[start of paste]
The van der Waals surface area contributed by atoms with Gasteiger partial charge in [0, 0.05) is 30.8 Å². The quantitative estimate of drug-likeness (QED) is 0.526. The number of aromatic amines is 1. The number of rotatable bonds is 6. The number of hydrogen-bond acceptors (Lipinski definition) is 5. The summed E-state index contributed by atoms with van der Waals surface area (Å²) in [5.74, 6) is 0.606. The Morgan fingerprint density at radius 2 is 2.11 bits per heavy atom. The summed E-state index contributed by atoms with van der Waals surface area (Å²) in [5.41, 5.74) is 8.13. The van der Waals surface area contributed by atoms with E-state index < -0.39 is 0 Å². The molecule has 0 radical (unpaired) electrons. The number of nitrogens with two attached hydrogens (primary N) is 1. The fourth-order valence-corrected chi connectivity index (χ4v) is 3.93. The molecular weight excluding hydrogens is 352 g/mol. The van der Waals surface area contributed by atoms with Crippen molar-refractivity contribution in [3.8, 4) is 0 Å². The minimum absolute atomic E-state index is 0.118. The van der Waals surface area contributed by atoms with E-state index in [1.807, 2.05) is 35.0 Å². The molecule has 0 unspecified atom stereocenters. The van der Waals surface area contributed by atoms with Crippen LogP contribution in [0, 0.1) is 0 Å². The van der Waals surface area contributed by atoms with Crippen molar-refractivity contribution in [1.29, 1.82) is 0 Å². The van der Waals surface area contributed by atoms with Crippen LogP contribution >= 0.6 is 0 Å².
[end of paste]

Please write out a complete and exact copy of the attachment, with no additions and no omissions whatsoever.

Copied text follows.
The van der Waals surface area contributed by atoms with Gasteiger partial charge in [0, 0.05) is 30.8 Å². The quantitative estimate of drug-likeness (QED) is 0.526. The number of aromatic amines is 1. The number of rotatable bonds is 6. The number of hydrogen-bond acceptors (Lipinski definition) is 5. The summed E-state index contributed by atoms with van der Waals surface area (Å²) in [5.74, 6) is 0.606. The Morgan fingerprint density at radius 2 is 2.11 bits per heavy atom. The summed E-state index contributed by atoms with van der Waals surface area (Å²) in [5.41, 5.74) is 8.13. The van der Waals surface area contributed by atoms with E-state index < -0.39 is 0 Å². The molecule has 0 radical (unpaired) electrons. The number of nitrogens with two attached hydrogens (primary N) is 1. The fourth-order valence-corrected chi connectivity index (χ4v) is 3.93. The molecular weight excluding hydrogens is 352 g/mol. The van der Waals surface area contributed by atoms with Crippen molar-refractivity contribution in [3.8, 4) is 0 Å². The minimum absolute atomic E-state index is 0.118. The van der Waals surface area contributed by atoms with E-state index in [1.807, 2.05) is 35.0 Å². The molecule has 0 unspecified atom stereocenters. The van der Waals surface area contributed by atoms with Crippen LogP contribution in [0, 0.1) is 0 Å². The van der Waals surface area contributed by atoms with Crippen molar-refractivity contribution in [1.29, 1.82) is 0 Å². The van der Waals surface area contributed by atoms with Crippen LogP contribution >= 0.6 is 0 Å².